Being a notable MC’s right hand man has always had its fair share of benefits. You get to tour, scoop up residual groupies and get your name hollered during roll call tracks. However, when it comes time to showcase skill under the spotlight of a solo album, few sidekicks have been able to measure up to their more famous counterparts. Big Kuntry King’s latest album, My Turn To Eat attempts to cash in on that Grand Hustle sound that has worked so well for Young Dro and T.I. Unfortunately, King’s lyrical skill and sub-par delivery render him unable to live up to other Grand Hustle releases.
With Grand Hustle’s name attached to the album, most listeners will know what to expect: heavy basslines, trunk rattling snares and hooks that will make you chant along with your chest out. The first song (after the annoyingly clichéd and humorless intro), “Tool In Da Pocket” follows through on that expectation. The roll your window down hard sound courtesy of Keith Mack does all of the work, requiring King to spit slow, simple bars without having to carry the song. Using this formula is where the album succeeds because, quite frankly, Big Kuntry King is a rather incapable MC. Songs like the Shawty Redd produced “We Here” and Marvelous J helmed “Yeah (I’m On It)” knock so viciously that King’s shortcomings can be overlooked.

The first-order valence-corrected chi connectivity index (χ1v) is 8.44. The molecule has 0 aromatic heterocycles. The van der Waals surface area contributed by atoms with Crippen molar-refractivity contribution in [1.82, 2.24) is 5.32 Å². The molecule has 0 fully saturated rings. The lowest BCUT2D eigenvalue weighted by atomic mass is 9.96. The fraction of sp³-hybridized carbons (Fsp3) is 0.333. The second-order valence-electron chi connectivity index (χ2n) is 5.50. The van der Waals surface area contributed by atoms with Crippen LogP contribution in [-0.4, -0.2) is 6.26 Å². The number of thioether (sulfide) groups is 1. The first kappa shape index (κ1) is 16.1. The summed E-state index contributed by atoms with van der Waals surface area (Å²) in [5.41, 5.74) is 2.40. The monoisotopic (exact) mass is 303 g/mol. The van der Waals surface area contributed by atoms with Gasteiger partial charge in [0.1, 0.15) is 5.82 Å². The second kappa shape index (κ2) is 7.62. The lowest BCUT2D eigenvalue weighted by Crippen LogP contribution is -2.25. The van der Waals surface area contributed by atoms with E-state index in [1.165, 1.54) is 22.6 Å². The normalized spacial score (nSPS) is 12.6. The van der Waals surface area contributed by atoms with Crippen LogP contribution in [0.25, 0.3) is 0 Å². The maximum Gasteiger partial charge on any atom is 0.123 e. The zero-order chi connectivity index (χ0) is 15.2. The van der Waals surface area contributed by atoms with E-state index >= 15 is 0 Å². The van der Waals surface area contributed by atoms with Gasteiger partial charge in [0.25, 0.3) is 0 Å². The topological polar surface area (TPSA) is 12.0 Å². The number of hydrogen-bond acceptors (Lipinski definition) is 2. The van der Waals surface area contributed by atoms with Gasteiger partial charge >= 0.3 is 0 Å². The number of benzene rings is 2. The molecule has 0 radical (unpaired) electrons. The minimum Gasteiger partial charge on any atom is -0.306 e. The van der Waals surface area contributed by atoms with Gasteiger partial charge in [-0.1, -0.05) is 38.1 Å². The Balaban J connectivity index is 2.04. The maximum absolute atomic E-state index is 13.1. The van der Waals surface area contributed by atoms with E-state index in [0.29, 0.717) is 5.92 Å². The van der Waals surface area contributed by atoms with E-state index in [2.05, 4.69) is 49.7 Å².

When King is asked to carry a song with his flow is where the album fails. “Da Baddest” and “Love You the Right Way” are directed towards the ladies with the latter displaying King’s struggles to stay on beat while spouting lines like “grab that ass, grab them thighs like some vice grips/…It’s the Titanic, let me sink my ship/…I’ll make you moan and moan till your tooth chips.” Lyrics as such are better suited for a Pretty Ricky song than an actual rap album.
“Pots and Pans” and “Soul of a Man” are commendable efforts to step beyond just the trap and simplistic sound. “Soul of a Man” finds Kuntry King focused and dedicated to telling his story. His flawed rhyme scheme can be excused due to his vivid detail of mourning for his lost homies and corner lifestyle. “Pots and Pans” seeks to defend the South’s place in Hip-Hop. Unfortunately, Big Kuntry King does Southerners no favors by declaring “like a light switch/I’m tryin to keep the South on.”
My Turn To Eat has its fair share of stellar Grand Hustle production that make a few of the songs listenable. Unfortunately, King’s nasally delivery, off-beat flow and overly-simplistic rhymes detract from much of the album and utterly destroy the tracks that ask for him do display lyricism. A stellar guest spot from Young Dro and a hook from T.I. will only remind you how much better Grand Hustle can be. Hopefully, Big Kuntry King will feed us something more delectable next time around.
Previously Posted – “As Told To” – The Story Behind Big Kuntry King’s Album Cover | “Player’s Lifestyle…”